It's as if Gerson were asleep during the 1970s when a long series of liberal intellectuals departed the Democratic Party after witnessing the harm that can come of unrestrained good intentions and sloppy follow-through in government. (They were called neoconservatives — a word whose meaning has changed since then.) It's as if he never grappled with the practical limitations of government, or the corrupting effects of too much paternalism. At one point he writes, "Anti-government Republicans saw Katrina as an opportunity to cut off medicine to old people." Yes, and to grind the faces of the poor. Please.

Gerson cheerleads for a Gulf Opportunity Zone without acknowledging that it was just a renewal of an earlier Republican idea, the enterprise zone. And he chafes at the "budgetary constraints that made creativity on the domestic agenda nearly impossible."

His ambitions on the domestic front are Johnsonian (Lyndon). He would repair the racial and social ills of New Orleans. The Gerson healing balm would restore those "who had never had a bank account, never flown in a plane." There would be new job training programs — though the Bush administration itself has acknowledged (on the White House website) that the federal government already spends "$23 billion annually for 30 different job training programs spread over 10 different departments and agencies."

The accusation of heartlessness against Republicans is silly and immature. Over the past two decades, a significant number of initiatives, from school choice to urban homesteading to health care reform to crime fighting to welfare reform, have emerged from conservative think tanks and been championed by Republican politicians. All of these ideas were intended to improve the lives of the poor, and some have succeeded remarkably well.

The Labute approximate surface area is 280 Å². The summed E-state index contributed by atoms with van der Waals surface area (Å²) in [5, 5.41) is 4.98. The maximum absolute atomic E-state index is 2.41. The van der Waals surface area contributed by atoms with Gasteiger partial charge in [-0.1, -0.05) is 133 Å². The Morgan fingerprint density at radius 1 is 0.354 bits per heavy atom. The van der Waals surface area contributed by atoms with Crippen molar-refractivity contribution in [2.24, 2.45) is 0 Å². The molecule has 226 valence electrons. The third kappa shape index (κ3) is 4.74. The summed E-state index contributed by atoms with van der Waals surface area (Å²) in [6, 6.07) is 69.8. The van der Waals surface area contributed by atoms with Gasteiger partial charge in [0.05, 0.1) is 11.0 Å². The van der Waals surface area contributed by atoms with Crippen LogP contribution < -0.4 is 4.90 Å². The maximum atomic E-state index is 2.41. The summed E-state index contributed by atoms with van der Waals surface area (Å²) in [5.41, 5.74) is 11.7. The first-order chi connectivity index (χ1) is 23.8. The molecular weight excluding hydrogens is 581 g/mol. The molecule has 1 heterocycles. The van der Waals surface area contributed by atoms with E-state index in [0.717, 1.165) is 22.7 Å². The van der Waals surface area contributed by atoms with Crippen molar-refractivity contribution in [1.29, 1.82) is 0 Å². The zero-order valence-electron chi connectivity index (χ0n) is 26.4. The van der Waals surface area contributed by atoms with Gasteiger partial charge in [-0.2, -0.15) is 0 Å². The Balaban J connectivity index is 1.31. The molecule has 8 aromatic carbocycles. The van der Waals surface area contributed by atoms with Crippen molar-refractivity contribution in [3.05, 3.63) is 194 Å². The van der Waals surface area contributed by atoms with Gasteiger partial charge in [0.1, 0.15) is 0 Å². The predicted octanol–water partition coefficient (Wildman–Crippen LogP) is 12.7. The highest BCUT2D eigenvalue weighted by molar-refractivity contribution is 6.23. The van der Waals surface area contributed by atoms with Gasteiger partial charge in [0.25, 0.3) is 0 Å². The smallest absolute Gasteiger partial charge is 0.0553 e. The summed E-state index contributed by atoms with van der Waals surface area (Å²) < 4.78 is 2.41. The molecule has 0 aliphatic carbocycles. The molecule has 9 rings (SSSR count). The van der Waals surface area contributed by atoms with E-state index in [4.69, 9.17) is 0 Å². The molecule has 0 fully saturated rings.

Toward the end of this book, Gerson eerily denies that he is falling into the trap of "blaming colleagues and enemies for blocking the arrival of [my] own private millennium." But that is exactly what he seems to have done. And for all his eloquence and piety, he has been deeply ungracious in the process.

To find out more about Mona Charen and read features by other Creators Syndicate writers and cartoonists, visit the Creators Syndicate Web page at www.creators.com.

COPYRIGHT 2007 CREATORS SYNDICATE, INC.



Comments

0 Comments | Post Comment
Already have an account? Log in.
New Account  
Your Name:
Your E-mail:
Your Password:
Confirm Your Password:

Please allow a few minutes for your comment to be posted.

Enter the numbers to the right:  
Creators.com comments policy
More
Mona Charen
Oct. `14
Su Mo Tu We Th Fr Sa
28 29 30 1 2 3 4
5 6 7 8 9 10 11
12 13 14 15 16 17 18
19 20 21 22 23 24 25
26 27 28 29 30 31 1
About the author About the author
Write the author Write the author
Printer friendly format Printer friendly format
Email to friend Email to friend
View by Month
Authorís Podcast
Marc Dion
Marc DionUpdated 3 Nov 2014
Mark Shields
Mark ShieldsUpdated 1 Nov 2014
Joe Conason
Joe ConasonUpdated 1 Nov 2014

18 Dec 2009 Giving Thanks for Life

6 Apr 2012 Why Not Junk the Nobel Peace Prizes?

26 Aug 2008 This Historic Candidacy